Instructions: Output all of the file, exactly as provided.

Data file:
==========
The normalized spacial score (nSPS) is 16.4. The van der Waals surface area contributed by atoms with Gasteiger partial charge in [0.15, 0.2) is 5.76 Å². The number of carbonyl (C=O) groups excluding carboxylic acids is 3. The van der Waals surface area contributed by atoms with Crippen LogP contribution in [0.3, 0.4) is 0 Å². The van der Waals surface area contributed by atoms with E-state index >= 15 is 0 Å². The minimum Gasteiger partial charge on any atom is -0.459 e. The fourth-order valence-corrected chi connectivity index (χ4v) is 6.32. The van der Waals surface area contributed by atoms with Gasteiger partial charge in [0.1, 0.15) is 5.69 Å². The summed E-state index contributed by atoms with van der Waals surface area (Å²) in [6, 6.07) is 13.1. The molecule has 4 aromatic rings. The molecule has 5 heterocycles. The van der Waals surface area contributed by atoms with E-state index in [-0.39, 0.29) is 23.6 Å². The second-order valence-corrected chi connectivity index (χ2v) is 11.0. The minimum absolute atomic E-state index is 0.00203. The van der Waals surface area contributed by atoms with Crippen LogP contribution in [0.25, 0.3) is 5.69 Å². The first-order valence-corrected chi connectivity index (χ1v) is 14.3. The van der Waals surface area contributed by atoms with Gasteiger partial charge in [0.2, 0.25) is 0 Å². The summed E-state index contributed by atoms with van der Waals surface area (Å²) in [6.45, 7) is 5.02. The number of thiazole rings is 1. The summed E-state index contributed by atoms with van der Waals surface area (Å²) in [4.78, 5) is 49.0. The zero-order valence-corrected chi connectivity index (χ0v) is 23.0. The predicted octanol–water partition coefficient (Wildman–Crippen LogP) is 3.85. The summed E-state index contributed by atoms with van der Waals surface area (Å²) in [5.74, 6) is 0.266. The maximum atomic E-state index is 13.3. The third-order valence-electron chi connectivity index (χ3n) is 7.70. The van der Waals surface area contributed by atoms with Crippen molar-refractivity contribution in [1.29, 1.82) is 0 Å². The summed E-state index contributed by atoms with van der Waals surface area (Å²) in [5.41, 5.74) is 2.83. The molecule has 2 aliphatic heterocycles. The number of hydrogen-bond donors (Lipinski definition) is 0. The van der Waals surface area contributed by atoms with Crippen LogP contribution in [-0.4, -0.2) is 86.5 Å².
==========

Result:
The normalized spacial score (nSPS) is 16.4. The van der Waals surface area contributed by atoms with Gasteiger partial charge in [0.15, 0.2) is 5.76 Å². The number of carbonyl (C=O) groups excluding carboxylic acids is 3. The van der Waals surface area contributed by atoms with Crippen LogP contribution in [0.3, 0.4) is 0 Å². The van der Waals surface area contributed by atoms with E-state index >= 15 is 0 Å². The minimum Gasteiger partial charge on any atom is -0.459 e. The fourth-order valence-corrected chi connectivity index (χ4v) is 6.32. The van der Waals surface area contributed by atoms with Gasteiger partial charge in [0.1, 0.15) is 5.69 Å². The summed E-state index contributed by atoms with van der Waals surface area (Å²) in [6, 6.07) is 13.1. The molecule has 4 aromatic rings. The molecule has 5 heterocycles. The van der Waals surface area contributed by atoms with E-state index in [-0.39, 0.29) is 23.6 Å². The second-order valence-corrected chi connectivity index (χ2v) is 11.0. The minimum absolute atomic E-state index is 0.00203. The van der Waals surface area contributed by atoms with Crippen LogP contribution in [0.25, 0.3) is 5.69 Å². The first-order valence-corrected chi connectivity index (χ1v) is 14.3. The van der Waals surface area contributed by atoms with Gasteiger partial charge in [0.2, 0.25) is 0 Å². The summed E-state index contributed by atoms with van der Waals surface area (Å²) in [6.45, 7) is 5.02. The number of thiazole rings is 1. The summed E-state index contributed by atoms with van der Waals surface area (Å²) in [4.78, 5) is 49.0. The zero-order valence-corrected chi connectivity index (χ0v) is 23.0. The predicted octanol–water partition coefficient (Wildman–Crippen LogP) is 3.85. The summed E-state index contributed by atoms with van der Waals surface area (Å²) in [5.74, 6) is 0.266. The maximum atomic E-state index is 13.3. The third-order valence-electron chi connectivity index (χ3n) is 7.70. The van der Waals surface area contributed by atoms with Crippen molar-refractivity contribution in [1.29, 1.82) is 0 Å². The summed E-state index contributed by atoms with van der Waals surface area (Å²) in [5.41, 5.74) is 2.83. The molecule has 2 aliphatic heterocycles. The number of hydrogen-bond donors (Lipinski definition) is 0. The van der Waals surface area contributed by atoms with Crippen LogP contribution in [-0.4, -0.2) is 86.5 Å².